The excitement and the anticipation of attending the fifth International Conference on Evidence-Based Aquatic Therapies (ICEBAT) had been growing inside of me for months. Unsure who I’d meet, but, certain I needed to be there, my excitement multiplied when names like Bruce Becker and Johan Lambeck appeared in the “line-up” of keynote speakers.
For me, best possible outcomes for my patients/patrons meant I would have significant opportunity to learn empirical evidence from the some of the latest published studies and have face-to-face conversations with aquatic leaders like these two industry icons. Not only would I learn but, as in past professional aquatic conferences, I could reaffirm what I’d already put into practice with my patrons.
Keynote speakers from various countries presented their findings on such matters as end-stage dementia, neural plasticity, and motor learning, therapies for the end of life quality, appropriate applications for children with CP and cartilage health and repair. Oral presenters and poster presentations were intermingled with pool practicums and equipment demonstrations that, in some cases were new to many and in some cases familiar to me. What wasn’t familiar were vendors from other countries offering products and services like dolphin encounters as a therapy or in-water photography.
What I gleaned from all the presentations and research was simple: the industry requires unification and some concrete basis of “assumed competency” and “common knowledge” that bridges between the practitioner (me), the trainer like Mary Wykle and Kiki Dickinson and the researchers like Ben Waller and Johan Lambeck.
To start, Paula Geigle’s opening keynote address emphasized a need for recording the specific parameters of dosing: a consistent and comprehensive documentation of what is taught in the water and how. Specifically, each professional needs to record the following:
- Water Depth and temperature
At the top of this list, “cadence.” Is it a coincidence that Geigle referenced it first and I find it THE most prominent controllable parameter of consistency for the participant? Geigle’s leading bullet was an affirmation for me that I continue to “set the pace” for my participant(s) by establishing the rhythm or speed either by music or verbal counting cue and sometimes both when cueing half-speed or double time.
Other keynotes spoke about using a metronome, but as a practitioner, in a true natatorium like a YMCA or Community Center, a metronome would likely be inaudible…especially to older adults! The bass thump of 135 bpm Dynamix CD, however, would ultimately serve as my backdrop for tempo, half-tempo and double or even quadruple time, depending upon the moves.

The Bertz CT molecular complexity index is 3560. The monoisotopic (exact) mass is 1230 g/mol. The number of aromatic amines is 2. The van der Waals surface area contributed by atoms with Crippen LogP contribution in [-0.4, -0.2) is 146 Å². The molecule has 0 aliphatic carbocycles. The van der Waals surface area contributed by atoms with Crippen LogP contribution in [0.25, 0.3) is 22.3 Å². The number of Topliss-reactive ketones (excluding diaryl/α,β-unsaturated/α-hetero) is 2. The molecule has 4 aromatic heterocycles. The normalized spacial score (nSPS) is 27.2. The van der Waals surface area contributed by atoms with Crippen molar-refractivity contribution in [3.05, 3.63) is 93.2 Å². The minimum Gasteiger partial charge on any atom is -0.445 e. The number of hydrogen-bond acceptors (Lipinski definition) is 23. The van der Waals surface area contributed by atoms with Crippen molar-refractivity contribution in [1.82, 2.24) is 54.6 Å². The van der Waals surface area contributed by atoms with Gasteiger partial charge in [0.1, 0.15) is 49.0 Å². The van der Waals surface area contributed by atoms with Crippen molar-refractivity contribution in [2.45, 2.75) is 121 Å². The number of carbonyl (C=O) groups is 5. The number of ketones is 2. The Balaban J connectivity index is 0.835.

As an Ai Chi instructor, I have grown so holistically through this practice of coordinating breath with a movement that I now incorporate it in ALL my teachings from personal training to boot camp or HIIT and deep water running or arthritis and mobility instruction.
Another practicum leader stated that he didn’t believe in stretching. It has been an integral part of my cool-down phase of instruction in virtually every class or personal training I have led in 27 years of practice. I have no clinical data to back up my experience in leading arthritis classes, but, I feel certain that a stretch is imperative in the older population. Where is the evidence to support such a belief that it isn’t important?
Bottom line: This conference will reconvene in two years in China. Start saving now. In a worldwide perspective, all can contribute, learn and be made stronger in the profession. The intimacy of the gathering makes it somewhat elitist but also empowering. In this setting, relationships can be established that foster progress for the industry in the world, not just in our country or region. For us in the U.S., it seems we need to ‘catch up’ with some other countries who are leading our industry. Also, I hope that 2020 vendors will include new players in the field like float therapy pools and AquaBase. With the advent of full face mask snorkels, how many non-swimmers could overcome their fear of water?
Felecia Fischell is a certified aquatic practitioner with 27 years experience in aquatic personal training and group exercise. She is passionate about water and it’s pain relief and healing properties. Fischell is currently in the process of relocating to the island of Ambergris Caye in Belize where she is setting up an aquatic practice. She continues to maintain an active interest and perhaps role in creating the 2020 ICEBAT Conference to be held in Beijing. Find her on Facebook at FunLife Aquatic Consulting, LLC.